2017 Annual Meeting
Highlights from the Annual Meeting
Nearly 500 people gathered on Saturday, March 25, for Inland Power’s 80th Annual Meeting. Inland’s CEO, Chad Jensen, provided a “State of the Cooperative” address and a celebration of our 80 year anniversary. If there was a theme for the 2017 annual meeting it was that we desired to honor Inland’s proud past, but also looked forward to a very exciting future.
Aside from Inland Power's 80th anniversary, this was a historic day for Inland Power for another reason. Beginning with this year’s election, and as a result of bylaw changes passed at the 2016 meeting, your board candidates were elected by tallying up ballots that were collected by mail, electronically and in person at the meeting. This enabled our membership more ways to vote and participation in the election ensured our long tradition of democratic member control.
Chad also discussed that 2016 was not a year of the “status quo” but our willingness to explore new opportunities and try new things is part of what makes us a great cooperative. He gave a summary on a wide variety of new initiatives and occurrences currently happening at your cooperative.
- Reliability - Inland Power hit a new system peak of 253.1 MW of usage during our record cold spells and heavy snow loading earlier in the year. During this same period of record cold and energy usage, we experienced minimal outages. We have been working hard to build more resiliency into our system. While Inland is not immune from the perils of mother nature, we are much better prepared and have taken many positive steps to minimize all power outages.
- Rates - At Inland, our single largest cost of doing business is our wholesale power costs from Bonneville. Over one half of our costs go towards power supply and we continue to incur rising power costs from BPA as our wholesale power supplier. Inland and the board review rates annually and determine if adjustments are needed to cover our costs. As a nonprofit electric utility, our goal is to set rates as close to our actual costs as possible while maintaining sufficient cash reserves for equipment maintenance, infrastructure improvements and unforeseen events. After reviewing the proposed budget and electric rates for 2017, your board determined no rate increase is necessary.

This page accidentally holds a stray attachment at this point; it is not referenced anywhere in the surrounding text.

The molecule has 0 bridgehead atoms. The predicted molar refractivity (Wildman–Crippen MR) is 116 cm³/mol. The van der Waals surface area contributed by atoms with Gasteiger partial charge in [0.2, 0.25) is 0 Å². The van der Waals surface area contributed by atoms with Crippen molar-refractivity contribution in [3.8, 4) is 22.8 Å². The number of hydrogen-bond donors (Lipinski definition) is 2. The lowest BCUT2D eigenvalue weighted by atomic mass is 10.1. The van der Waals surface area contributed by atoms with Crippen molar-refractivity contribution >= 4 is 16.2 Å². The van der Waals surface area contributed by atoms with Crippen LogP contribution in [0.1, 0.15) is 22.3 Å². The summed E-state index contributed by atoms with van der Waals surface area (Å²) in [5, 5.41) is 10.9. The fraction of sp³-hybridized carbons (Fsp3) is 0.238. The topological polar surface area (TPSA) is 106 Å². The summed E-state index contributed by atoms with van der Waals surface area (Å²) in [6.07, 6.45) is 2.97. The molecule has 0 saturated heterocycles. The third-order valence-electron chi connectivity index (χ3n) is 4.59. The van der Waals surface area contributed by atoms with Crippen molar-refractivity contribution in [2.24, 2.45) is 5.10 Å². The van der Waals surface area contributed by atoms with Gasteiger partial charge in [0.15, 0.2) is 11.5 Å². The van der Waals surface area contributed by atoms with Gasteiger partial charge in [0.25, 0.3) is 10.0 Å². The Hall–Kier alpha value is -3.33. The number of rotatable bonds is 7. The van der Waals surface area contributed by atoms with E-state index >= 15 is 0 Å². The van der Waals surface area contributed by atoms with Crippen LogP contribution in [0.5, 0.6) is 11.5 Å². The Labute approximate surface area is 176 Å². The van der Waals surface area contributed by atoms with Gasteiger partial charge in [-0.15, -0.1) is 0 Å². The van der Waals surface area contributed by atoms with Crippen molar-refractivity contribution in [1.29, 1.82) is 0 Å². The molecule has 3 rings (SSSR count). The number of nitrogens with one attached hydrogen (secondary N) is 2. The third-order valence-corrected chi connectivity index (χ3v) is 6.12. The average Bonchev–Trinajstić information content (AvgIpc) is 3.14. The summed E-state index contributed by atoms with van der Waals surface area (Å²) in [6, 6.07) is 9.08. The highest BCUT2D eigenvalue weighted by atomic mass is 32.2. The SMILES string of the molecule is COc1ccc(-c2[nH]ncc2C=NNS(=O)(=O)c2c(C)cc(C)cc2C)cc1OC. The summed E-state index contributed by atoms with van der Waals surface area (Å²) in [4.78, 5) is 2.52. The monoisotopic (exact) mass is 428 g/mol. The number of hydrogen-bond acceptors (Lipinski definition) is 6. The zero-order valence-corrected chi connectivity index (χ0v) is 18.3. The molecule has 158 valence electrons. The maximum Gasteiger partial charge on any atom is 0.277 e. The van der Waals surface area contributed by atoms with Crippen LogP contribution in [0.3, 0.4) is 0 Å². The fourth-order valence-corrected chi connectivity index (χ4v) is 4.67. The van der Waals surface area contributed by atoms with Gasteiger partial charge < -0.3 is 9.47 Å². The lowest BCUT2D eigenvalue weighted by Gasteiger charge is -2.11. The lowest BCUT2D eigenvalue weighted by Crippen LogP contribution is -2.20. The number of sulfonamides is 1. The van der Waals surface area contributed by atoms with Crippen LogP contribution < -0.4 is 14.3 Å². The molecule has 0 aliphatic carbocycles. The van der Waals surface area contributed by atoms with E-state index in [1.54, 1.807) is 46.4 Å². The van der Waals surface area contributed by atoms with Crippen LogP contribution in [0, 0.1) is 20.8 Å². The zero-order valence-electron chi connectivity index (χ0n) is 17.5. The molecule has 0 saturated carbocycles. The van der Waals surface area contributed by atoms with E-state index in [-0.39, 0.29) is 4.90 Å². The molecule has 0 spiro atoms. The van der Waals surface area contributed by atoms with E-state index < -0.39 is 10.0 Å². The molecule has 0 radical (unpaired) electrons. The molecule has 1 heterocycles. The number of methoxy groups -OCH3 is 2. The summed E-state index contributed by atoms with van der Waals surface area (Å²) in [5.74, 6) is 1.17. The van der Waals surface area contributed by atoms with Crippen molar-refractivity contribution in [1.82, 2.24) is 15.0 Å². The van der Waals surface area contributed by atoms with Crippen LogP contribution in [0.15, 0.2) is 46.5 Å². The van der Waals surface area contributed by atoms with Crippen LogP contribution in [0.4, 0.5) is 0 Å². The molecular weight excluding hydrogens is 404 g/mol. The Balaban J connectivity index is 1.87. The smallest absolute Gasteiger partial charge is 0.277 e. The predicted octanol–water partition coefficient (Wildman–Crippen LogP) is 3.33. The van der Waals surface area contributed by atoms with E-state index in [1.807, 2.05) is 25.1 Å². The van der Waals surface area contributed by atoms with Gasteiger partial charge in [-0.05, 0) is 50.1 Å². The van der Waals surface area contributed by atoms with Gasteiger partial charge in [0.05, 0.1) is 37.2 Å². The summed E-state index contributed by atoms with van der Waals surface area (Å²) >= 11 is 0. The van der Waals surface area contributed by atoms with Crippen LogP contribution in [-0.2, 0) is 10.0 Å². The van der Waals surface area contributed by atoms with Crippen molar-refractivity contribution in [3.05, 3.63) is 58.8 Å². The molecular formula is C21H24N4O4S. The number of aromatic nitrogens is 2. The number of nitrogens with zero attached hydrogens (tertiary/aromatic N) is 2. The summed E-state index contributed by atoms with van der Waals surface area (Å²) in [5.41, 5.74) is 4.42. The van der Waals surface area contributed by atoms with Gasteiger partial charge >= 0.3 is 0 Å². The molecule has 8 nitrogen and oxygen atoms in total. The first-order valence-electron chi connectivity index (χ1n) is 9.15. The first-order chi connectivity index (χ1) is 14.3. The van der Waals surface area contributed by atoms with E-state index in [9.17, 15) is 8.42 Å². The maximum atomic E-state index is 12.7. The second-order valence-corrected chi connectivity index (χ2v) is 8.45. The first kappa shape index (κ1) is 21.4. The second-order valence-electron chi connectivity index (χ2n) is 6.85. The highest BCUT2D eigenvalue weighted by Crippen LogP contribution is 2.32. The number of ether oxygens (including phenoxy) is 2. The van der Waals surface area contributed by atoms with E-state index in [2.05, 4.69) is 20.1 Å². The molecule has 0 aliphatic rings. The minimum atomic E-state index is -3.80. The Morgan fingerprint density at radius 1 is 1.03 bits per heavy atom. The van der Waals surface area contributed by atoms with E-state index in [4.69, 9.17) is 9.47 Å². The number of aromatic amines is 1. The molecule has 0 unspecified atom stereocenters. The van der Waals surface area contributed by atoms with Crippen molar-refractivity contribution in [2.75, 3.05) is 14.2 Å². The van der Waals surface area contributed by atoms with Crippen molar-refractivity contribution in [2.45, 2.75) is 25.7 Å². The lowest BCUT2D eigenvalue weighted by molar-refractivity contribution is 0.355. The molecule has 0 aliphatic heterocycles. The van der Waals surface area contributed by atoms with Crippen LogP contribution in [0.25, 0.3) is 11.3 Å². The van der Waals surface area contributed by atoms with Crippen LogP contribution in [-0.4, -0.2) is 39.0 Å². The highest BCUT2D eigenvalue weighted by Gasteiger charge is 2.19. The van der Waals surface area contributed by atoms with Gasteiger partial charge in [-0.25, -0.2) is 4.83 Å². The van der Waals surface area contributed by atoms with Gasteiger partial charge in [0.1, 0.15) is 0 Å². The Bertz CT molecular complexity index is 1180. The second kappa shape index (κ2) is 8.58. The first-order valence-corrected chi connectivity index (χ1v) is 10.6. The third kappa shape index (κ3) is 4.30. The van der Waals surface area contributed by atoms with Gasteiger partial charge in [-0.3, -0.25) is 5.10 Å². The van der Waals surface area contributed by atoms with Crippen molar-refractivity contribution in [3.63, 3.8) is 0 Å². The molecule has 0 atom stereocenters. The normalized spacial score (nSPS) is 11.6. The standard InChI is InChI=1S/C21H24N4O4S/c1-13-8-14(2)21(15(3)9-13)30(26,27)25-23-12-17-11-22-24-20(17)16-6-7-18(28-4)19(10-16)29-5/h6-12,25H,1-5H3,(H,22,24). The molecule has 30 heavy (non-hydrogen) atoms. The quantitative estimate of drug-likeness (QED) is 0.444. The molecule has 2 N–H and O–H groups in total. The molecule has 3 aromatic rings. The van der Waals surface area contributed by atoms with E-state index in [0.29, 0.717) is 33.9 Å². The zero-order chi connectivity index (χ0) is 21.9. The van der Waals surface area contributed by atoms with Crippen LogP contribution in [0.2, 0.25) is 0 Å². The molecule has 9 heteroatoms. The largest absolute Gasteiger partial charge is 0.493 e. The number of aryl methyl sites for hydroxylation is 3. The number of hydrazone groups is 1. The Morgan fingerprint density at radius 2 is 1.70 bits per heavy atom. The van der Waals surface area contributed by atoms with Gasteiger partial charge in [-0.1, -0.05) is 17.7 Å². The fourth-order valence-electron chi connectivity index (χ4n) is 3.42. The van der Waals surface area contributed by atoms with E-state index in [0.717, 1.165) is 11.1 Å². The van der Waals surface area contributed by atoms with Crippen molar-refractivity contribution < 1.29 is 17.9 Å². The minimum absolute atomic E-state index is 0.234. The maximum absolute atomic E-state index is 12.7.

- Value - Chad also highlighted that our entire region benefits from our abundance of clean, low cost hydro power. The national average price for residential service is now 12.45 cents per kWh, whereas the Washington state average is 9.58 cents per kWh. Inland remains well below both of these with an average rate of 8.5 cents per kWh if we include the service availability charge and calculate the total cost for an average monthly usage of 1,000 kWh.
Inland Power is a member owned cooperative – serving our members at cost. We work very hard to control those costs. We understand electric bills have a significant impact on our member’s budgets and pocket books. Inland is indeed special - after 80 years of service, Inland’s core mission has never changed – we are committed to providing you with safe, reliable electricity at affordable rates and with great member service.
Members Elect Trustees
One of the unique benefits of co-op membership is local control. This means you elect our board. They are Inland members and understand the issues that face us all. In March 2017, the members voted for trustees in Districts 4, 7 and At-Large Position B. David Shill (District 4), Brian Slaybaugh (District 7) and Gerald Davis (At-Large Position B) were elected to Inland Power’s board of trustees. Trustees are elected every March at Inland’s annual meeting and serve three year terms.